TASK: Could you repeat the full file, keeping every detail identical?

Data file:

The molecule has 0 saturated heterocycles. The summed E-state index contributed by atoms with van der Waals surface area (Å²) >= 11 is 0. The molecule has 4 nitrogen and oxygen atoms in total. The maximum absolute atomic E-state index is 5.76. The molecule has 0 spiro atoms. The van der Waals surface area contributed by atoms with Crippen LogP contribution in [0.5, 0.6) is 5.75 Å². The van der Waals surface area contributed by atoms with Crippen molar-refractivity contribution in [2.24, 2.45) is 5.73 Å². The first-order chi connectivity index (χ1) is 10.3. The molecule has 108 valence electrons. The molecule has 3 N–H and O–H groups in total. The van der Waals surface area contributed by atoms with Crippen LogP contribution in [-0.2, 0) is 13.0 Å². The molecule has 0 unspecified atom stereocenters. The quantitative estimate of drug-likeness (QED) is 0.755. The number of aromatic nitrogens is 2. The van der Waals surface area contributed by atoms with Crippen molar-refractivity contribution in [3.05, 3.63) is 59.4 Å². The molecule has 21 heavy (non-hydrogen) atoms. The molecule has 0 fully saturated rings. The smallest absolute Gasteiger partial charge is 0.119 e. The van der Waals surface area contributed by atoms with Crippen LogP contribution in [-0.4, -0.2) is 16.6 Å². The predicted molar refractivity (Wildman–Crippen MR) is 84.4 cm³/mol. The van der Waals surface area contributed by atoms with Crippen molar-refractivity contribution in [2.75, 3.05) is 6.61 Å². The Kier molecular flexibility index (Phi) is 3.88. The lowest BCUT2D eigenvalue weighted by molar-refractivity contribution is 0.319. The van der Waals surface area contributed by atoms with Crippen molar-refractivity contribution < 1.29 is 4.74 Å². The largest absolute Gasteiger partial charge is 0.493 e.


The molecule has 0 saturated heterocycles. The summed E-state index contributed by atoms with van der Waals surface area (Å²) >= 11 is 0. The molecule has 4 nitrogen and oxygen atoms in total. The maximum absolute atomic E-state index is 5.76. The molecule has 0 spiro atoms. The van der Waals surface area contributed by atoms with Crippen LogP contribution in [0.5, 0.6) is 5.75 Å². The van der Waals surface area contributed by atoms with Crippen molar-refractivity contribution in [2.24, 2.45) is 5.73 Å². The first-order chi connectivity index (χ1) is 10.3. The molecule has 108 valence electrons. The molecule has 3 N–H and O–H groups in total. The van der Waals surface area contributed by atoms with Crippen LogP contribution in [-0.2, 0) is 13.0 Å². The molecule has 0 unspecified atom stereocenters. The quantitative estimate of drug-likeness (QED) is 0.755. The number of aromatic nitrogens is 2. The van der Waals surface area contributed by atoms with Crippen molar-refractivity contribution in [3.05, 3.63) is 59.4 Å². The molecule has 21 heavy (non-hydrogen) atoms. The molecule has 0 fully saturated rings. The smallest absolute Gasteiger partial charge is 0.119 e. The van der Waals surface area contributed by atoms with Crippen LogP contribution in [-0.4, -0.2) is 16.6 Å². The predicted molar refractivity (Wildman–Crippen MR) is 84.4 cm³/mol. The van der Waals surface area contributed by atoms with Crippen molar-refractivity contribution in [2.75, 3.05) is 6.61 Å². The Kier molecular flexibility index (Phi) is 3.88. The lowest BCUT2D eigenvalue weighted by molar-refractivity contribution is 0.319. The van der Waals surface area contributed by atoms with Crippen molar-refractivity contribution < 1.29 is 4.74 Å². The largest absolute Gasteiger partial charge is 0.493 e.